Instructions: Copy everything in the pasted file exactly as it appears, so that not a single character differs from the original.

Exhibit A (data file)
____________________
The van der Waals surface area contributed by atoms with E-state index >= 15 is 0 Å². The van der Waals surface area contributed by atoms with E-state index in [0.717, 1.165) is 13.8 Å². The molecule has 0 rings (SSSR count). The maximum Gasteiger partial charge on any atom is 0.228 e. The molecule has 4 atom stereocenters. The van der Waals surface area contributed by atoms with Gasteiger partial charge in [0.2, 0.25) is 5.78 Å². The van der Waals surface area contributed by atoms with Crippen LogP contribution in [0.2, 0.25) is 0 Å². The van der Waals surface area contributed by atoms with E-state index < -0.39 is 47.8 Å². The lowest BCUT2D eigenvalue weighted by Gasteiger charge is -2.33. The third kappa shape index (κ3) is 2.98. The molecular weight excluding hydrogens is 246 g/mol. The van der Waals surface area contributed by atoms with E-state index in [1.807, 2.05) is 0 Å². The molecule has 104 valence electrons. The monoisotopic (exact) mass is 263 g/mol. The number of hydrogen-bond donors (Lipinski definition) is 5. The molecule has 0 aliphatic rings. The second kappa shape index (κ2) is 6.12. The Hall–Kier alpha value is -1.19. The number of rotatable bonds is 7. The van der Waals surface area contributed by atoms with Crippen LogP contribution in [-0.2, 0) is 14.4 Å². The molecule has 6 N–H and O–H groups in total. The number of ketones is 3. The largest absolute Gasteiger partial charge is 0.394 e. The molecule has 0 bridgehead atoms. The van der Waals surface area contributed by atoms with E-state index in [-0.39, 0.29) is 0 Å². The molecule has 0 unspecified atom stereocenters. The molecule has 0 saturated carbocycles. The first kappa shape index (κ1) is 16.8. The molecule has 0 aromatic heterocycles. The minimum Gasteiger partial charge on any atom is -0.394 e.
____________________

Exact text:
The van der Waals surface area contributed by atoms with E-state index >= 15 is 0 Å². The van der Waals surface area contributed by atoms with E-state index in [0.717, 1.165) is 13.8 Å². The molecule has 0 rings (SSSR count). The maximum Gasteiger partial charge on any atom is 0.228 e. The molecule has 4 atom stereocenters. The van der Waals surface area contributed by atoms with Gasteiger partial charge in [0.2, 0.25) is 5.78 Å². The van der Waals surface area contributed by atoms with Crippen LogP contribution in [0.2, 0.25) is 0 Å². The van der Waals surface area contributed by atoms with E-state index < -0.39 is 47.8 Å². The lowest BCUT2D eigenvalue weighted by Gasteiger charge is -2.33. The third kappa shape index (κ3) is 2.98. The molecular weight excluding hydrogens is 246 g/mol. The van der Waals surface area contributed by atoms with E-state index in [1.807, 2.05) is 0 Å². The molecule has 104 valence electrons. The monoisotopic (exact) mass is 263 g/mol. The number of hydrogen-bond donors (Lipinski definition) is 5. The molecule has 0 aliphatic rings. The second kappa shape index (κ2) is 6.12. The Hall–Kier alpha value is -1.19. The number of rotatable bonds is 7. The van der Waals surface area contributed by atoms with Crippen LogP contribution in [-0.2, 0) is 14.4 Å². The molecule has 6 N–H and O–H groups in total. The number of ketones is 3. The largest absolute Gasteiger partial charge is 0.394 e. The molecule has 0 bridgehead atoms. The van der Waals surface area contributed by atoms with E-state index in [-0.39, 0.29) is 0 Å². The molecule has 0 unspecified atom stereocenters. The molecule has 0 saturated carbocycles. The first kappa shape index (κ1) is 16.8. The molecule has 0 aromatic heterocycles. The minimum Gasteiger partial charge on any atom is -0.394 e.